Blinding of Capabilities

Chaum’s remarkable crypto protocol to “remove serial numbers” from digital bills suggests seeking a comparable scheme for pure capabilities. At least is seemed suggested after Nick Szabo drew the connection for some of us.

I will design out loud here in the Keykos context which is familiar to me. I will translate later if necessary.

Mark Miller recently pointed out that this makes sense only for fungible capabilities to exclusive resources.

If I offer some service then I, or some close colleague, will be the only one that generates promises for future service. The task is to arrange that I am unable to distinguish those promises as fulfillment is demanded. It seems clear that for non fungible services I will necessarily know which service is being claimed. I can think of no exceptions.

If that service is bandwidth on a communications fiber then such a promise will most likely be parameterized at least by duration, start-time and bandwidth. To simplify we assume that the future is permanently divided into one hour slots.

A mutually trusted party, the deliverator, can take delivery of promises for the entire bandwidth for some fixed future time slot. (The deliverator is a profession in Neal Stephenson’s Snow Crash. We used the term in a project at Sun for a similar function.) This is transferred from the real server to the deliverator in the form of a capability T. The deliverator holds T closely and effectively subdivides this gross capability into new capabilities, that it can distinguish, for specific hunks of the bandwidth. It sells or otherwise disseminates these capabilities. Upon request the deliverator will explain, agglomerate or subdivide these capabilities. A promise is thus good for a hunk (of bandwidth) for a specific slot (of time). A promise holder can “unshare” the promise by invoking the deliverator to cancel the old promise in exchange for a new one to the same BW hunk. This effectively rescinds and transfers title.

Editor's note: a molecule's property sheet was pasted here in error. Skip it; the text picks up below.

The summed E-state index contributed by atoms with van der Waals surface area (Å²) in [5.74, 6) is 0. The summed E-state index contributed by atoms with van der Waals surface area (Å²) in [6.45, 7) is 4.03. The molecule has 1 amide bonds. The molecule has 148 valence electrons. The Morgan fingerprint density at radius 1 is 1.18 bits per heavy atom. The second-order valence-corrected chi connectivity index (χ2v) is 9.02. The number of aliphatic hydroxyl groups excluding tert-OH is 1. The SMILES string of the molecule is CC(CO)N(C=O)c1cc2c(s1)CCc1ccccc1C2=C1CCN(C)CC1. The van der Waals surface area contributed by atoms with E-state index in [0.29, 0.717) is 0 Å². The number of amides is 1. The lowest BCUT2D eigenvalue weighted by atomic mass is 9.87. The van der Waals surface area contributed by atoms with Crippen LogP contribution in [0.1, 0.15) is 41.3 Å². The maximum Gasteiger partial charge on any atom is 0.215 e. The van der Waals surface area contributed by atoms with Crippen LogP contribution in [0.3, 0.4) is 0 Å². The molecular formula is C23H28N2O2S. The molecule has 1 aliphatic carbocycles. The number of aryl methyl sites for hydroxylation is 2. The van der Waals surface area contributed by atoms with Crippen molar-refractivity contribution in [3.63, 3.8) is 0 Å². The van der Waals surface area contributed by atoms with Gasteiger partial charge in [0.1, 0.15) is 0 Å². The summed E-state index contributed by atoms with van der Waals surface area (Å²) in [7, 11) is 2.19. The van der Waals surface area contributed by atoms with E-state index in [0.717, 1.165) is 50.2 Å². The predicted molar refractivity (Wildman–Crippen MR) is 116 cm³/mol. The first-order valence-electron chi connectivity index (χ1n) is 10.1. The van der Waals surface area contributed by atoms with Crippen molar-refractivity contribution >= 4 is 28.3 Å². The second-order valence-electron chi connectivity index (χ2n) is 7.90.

When it is time for a holder of one of these capabilities to claim the service the holder invokes the capability which leads to deliverator logic that requests (using T) of the real server, a capability for some definite size hunk of service now. The real server has no way to know who wields this newly created capability but is honors the request because it trusts that the deliverator plays by the rules and will not over commit the server.

This scheme has the flavor of a wholesale-retail stratification. There are engineering tradeoffs to be made here concerning the size of these time slots. Note that potato futures come in standard sizes as well. The deliverator need know nothing of the service being delivered. Variations of the deliverator may make the promises real upon some agreed upon event rather than merely when some time arrives.

This scheme is more complex and provides more function than the Chaum cash scheme. That is good and bad. It could be simplified to make it closer to the Chaum scheme.

P.S. This scheme doesn’t feel as if it solves the same problem as the Chaum cash scheme. Something happened as it was transferred across domains. I think that I have a concept map fault.